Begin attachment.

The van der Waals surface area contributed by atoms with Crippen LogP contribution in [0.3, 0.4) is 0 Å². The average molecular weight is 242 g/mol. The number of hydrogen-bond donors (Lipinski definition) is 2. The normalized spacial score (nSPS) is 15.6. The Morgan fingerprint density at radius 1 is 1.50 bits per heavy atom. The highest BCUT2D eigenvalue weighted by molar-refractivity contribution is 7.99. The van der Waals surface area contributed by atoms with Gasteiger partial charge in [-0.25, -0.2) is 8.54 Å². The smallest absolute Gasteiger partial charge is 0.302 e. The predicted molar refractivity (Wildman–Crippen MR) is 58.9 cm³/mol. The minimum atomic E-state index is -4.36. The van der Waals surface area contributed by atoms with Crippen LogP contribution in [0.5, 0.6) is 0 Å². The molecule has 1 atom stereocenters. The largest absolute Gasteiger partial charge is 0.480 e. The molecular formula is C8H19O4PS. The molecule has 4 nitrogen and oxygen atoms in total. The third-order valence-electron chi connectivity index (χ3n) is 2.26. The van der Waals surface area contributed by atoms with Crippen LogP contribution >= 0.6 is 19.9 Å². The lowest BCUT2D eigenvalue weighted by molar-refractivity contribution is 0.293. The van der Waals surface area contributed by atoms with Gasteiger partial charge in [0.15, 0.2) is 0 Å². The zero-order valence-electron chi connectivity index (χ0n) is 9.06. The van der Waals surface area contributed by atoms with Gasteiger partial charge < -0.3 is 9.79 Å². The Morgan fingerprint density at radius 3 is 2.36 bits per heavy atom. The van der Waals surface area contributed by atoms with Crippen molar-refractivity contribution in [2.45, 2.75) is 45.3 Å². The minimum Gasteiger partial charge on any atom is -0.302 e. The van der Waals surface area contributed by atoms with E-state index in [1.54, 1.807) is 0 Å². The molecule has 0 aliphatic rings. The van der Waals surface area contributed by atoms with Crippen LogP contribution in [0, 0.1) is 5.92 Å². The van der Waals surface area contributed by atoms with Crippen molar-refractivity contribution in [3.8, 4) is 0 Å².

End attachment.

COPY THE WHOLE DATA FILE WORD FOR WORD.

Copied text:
The van der Waals surface area contributed by atoms with Crippen LogP contribution in [0.3, 0.4) is 0 Å². The average molecular weight is 242 g/mol. The number of hydrogen-bond donors (Lipinski definition) is 2. The normalized spacial score (nSPS) is 15.6. The Morgan fingerprint density at radius 1 is 1.50 bits per heavy atom. The highest BCUT2D eigenvalue weighted by molar-refractivity contribution is 7.99. The van der Waals surface area contributed by atoms with Gasteiger partial charge in [-0.25, -0.2) is 8.54 Å². The smallest absolute Gasteiger partial charge is 0.302 e. The predicted molar refractivity (Wildman–Crippen MR) is 58.9 cm³/mol. The minimum atomic E-state index is -4.36. The van der Waals surface area contributed by atoms with Crippen LogP contribution in [0.5, 0.6) is 0 Å². The molecule has 1 atom stereocenters. The largest absolute Gasteiger partial charge is 0.480 e. The molecular formula is C8H19O4PS. The molecule has 4 nitrogen and oxygen atoms in total. The third-order valence-electron chi connectivity index (χ3n) is 2.26. The van der Waals surface area contributed by atoms with Crippen LogP contribution >= 0.6 is 19.9 Å². The lowest BCUT2D eigenvalue weighted by molar-refractivity contribution is 0.293. The van der Waals surface area contributed by atoms with Gasteiger partial charge in [0.15, 0.2) is 0 Å². The zero-order valence-electron chi connectivity index (χ0n) is 9.06. The van der Waals surface area contributed by atoms with Gasteiger partial charge < -0.3 is 9.79 Å². The Morgan fingerprint density at radius 3 is 2.36 bits per heavy atom. The van der Waals surface area contributed by atoms with Crippen molar-refractivity contribution in [2.45, 2.75) is 45.3 Å². The minimum Gasteiger partial charge on any atom is -0.302 e. The van der Waals surface area contributed by atoms with E-state index in [1.54, 1.807) is 0 Å². The molecule has 0 aliphatic rings. The van der Waals surface area contributed by atoms with Crippen LogP contribution in [0, 0.1) is 5.92 Å². The van der Waals surface area contributed by atoms with Crippen molar-refractivity contribution in [3.8, 4) is 0 Å².